Contractors and consultants need to be asking if they truly understand client’s businesses to avoid problems


How often do you hear a groan when working with clients – especially those in the public sector – that if something goes wrong “It was the client’s fault” or “their procurement team were just not living in the real world”?

It was refreshing earlier this year to read the paper “Building Government’s Commercial Capability” published by the Institute for Government acknowledging some of the past government failures to properly manage its contractors and consultants, leading to major financial losses.

It is a clear acknowledgement that there are often failings in procuring and managing projects – accepted that they are not always construction projects – and that they must tackle the problems to improve.

This is further reinforced by the Government Construction Strategy 2016-2020, the latest document seeking to make the industry more efficient.

The various components of the strategy include smarter procurement, improving digital skills and increasing client capability, which if embraced could potentially save the government £3.7bn.

The last point on increasing client capability, is perhaps the key element. Does the client, or the professional who the client has employed, have the all-round understanding of the business and what is needed to guarantee a satisfactory project outcome?

And this is the point that ultimately becomes the clincher. Contractors and consultants should be asking themselves whether they have truly understood the client’s business in a way that might have avoided the problems in the first place.

One useful piece of research from the Project Management Institute (PMI) highlights the fact that technical skills are clearly of utmost importance in delivering projects on time and on budget but they are not enough in today’s increasingly complex and competitive global marketplace. Companies are also seeking added skills in leadership and business intelligence — competencies that can help to support longer range strategic objectives that contribute to the bottom line.

The PMI found that 71% of those surveyed around the world, strongly believe that special leadership skills are of crucial importance for the success of a project.

The evaluation and feedback from this research by the PMI, resulted in its ‘Talent Triangle’ methodology, where the three sides of the triangle represent the talent necessary for successful project management. Project managers do of course need technical project management proficiency, but they also need leadership, strategic and business management expertise as well.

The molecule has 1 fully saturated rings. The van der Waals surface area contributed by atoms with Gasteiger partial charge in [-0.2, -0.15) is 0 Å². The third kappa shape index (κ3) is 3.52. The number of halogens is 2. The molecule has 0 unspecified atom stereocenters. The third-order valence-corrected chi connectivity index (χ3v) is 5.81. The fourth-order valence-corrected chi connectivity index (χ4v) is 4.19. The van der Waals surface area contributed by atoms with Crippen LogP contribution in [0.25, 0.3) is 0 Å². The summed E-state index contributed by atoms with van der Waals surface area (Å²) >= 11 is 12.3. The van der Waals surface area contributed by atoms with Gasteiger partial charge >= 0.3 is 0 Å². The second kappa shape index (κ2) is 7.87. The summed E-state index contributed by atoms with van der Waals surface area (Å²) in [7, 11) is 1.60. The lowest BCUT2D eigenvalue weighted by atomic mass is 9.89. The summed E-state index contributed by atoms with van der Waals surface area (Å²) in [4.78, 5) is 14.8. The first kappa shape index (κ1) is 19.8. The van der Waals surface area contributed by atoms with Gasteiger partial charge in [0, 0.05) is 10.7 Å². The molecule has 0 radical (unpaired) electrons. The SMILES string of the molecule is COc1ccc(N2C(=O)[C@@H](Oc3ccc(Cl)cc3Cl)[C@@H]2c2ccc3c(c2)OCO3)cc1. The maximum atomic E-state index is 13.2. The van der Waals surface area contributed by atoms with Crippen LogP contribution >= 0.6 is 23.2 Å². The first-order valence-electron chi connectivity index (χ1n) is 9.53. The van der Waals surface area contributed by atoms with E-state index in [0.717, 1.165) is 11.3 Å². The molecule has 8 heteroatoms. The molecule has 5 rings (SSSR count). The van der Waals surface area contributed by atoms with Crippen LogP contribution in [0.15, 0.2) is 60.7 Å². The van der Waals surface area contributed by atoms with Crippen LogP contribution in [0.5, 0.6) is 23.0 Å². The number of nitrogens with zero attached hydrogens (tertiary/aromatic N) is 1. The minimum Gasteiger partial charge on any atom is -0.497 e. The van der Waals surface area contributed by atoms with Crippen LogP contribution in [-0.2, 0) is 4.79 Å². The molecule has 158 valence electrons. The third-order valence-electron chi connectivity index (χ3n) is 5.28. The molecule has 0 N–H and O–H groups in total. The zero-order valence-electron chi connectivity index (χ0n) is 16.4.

The key word is ‘agility’ where project managers’ skills evolve into a comprehensive approach. Even at the technical, prescriptive level, they will need to be aware of innovative ways of thinking and modern technologies.

It is easy for government to beat itself up for not having the commercial skills that come naturally to the private sector, but in some respects, why should it?

They need to be creative and inventive and to keep abreast of technological developments that will enable them to be a cut above the rest. After all, technology is all about doing things faster, better, quicker, and cheaper.

The skill sets of the project manager don’t only focus on the technical aspects they should also understand the client’s business model and what the client is aiming to achieve. This brings us back to that triangle of skills.

It is important for the project manager to interpret a client’s strategic objectives and missions – how to implement a strategy and not just to act as a delivery manager.

Some would argue that architects many years ago, lost the opportunity to secure the project management role for themselves because in many cases they only focused on design leaving their project management role to other professionals who were able to think on a wider playing field.

Of course, it is right that the public sector should be looking at ways of improving its procurement processes and better managing private contractors but it is a two-way process.

It is easy for government to beat itself up for not having the commercial skills that come naturally to the private sector, but in some respects, why should it? Let’s work on becoming more useful advisors to our clients.

In conclusion don’t always assume it’s the client’s fault, “look to thyself” and be honest – could you have better understood your client’s business and provided solutions that reflect the needs of its business?

Andrew McGuigan is senior associate project manager for Pellings